23 October 2014
When Saudi rulers send warplanes on missions against Islamic State, they’re targeting a group whose theocratic ideology and roots in desert warfare overlap at least partly with the kingdom’s own present and past.
The world’s largest oil exporter has evolved into a mostly urban society in its eight decades of statehood, yet nomadic fighters erupting from the desert in a blaze of religious zeal are still part of its foundation narrative. Today in Saudi Arabia, as in the territory controlled by Islamic State in Syria and Iraq, women must wear black abayas, shops all close during prayer times, religious police enforce Islamic laws and criminals face violent punishment.
Saudi Arabia, like its longtime U.S. ally, sees Islamic State as a terrorist group and has joined the war against it. Yet the jihadists share some common ground with their Saudi opponents, even if that’s outweighed by their differences, and they have sympathizers in the kingdom, according to Gregory Gause, head of the International Affairs Department at Texas A&M University. Some Saudis view the U.S.-led bombing campaign as a Western plot against the Muslim world, and such sentiments have provoked a backlash in the past, especially when U.S. troops were allowed into the kingdom to fight the 1991 Gulf War.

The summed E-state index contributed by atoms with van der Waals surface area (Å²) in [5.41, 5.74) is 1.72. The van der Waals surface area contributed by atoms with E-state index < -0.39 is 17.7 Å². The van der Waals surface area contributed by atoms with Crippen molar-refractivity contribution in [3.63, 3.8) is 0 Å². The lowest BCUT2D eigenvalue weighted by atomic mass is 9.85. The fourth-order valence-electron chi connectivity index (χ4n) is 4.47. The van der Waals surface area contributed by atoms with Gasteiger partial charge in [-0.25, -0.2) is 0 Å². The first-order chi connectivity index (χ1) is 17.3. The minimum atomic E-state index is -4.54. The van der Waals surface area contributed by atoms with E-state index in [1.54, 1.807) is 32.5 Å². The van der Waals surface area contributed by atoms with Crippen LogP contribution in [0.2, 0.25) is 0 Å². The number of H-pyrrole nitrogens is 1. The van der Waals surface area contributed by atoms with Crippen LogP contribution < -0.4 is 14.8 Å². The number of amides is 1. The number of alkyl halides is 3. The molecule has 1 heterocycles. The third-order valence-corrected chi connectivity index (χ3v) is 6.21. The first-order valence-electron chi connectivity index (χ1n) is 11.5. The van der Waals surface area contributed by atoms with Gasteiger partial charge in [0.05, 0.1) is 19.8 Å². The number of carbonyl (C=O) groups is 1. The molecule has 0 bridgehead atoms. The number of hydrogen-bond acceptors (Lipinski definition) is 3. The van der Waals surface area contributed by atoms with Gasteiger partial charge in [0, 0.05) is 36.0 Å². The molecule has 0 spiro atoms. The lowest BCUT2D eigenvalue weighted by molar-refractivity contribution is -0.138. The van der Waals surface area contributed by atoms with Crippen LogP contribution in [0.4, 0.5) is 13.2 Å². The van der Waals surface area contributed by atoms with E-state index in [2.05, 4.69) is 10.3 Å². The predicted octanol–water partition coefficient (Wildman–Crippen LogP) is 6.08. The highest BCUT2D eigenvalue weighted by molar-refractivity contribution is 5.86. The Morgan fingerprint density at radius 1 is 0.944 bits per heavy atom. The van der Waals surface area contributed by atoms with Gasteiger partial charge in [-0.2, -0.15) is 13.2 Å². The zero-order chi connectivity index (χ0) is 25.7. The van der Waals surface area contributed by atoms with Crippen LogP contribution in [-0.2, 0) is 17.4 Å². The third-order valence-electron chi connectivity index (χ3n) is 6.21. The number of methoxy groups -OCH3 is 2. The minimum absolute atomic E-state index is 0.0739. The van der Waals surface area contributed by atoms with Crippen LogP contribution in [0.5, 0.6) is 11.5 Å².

…Abdulaziz halted his expansion once most of the Arabian Peninsula was conquered, and turned against the Ikhwan, whose main leaders later surrendered to the British. That history underscores another distinction with Islamic State, that between an established power and an expansionist upstart, according to James Dorsey, a senior fellow in international studies at Nanyang Technological University in Singapore.
“The House of Saud wants to ensure its grip on power,” and doesn’t seek to expand beyond its borders or “create one unified Muslim state that would be ruled by a caliph,” he said. “Islamic State seeks to topple existing regimes that it views as apostate.”
RSIS / Online
Last updated on 27/10/2014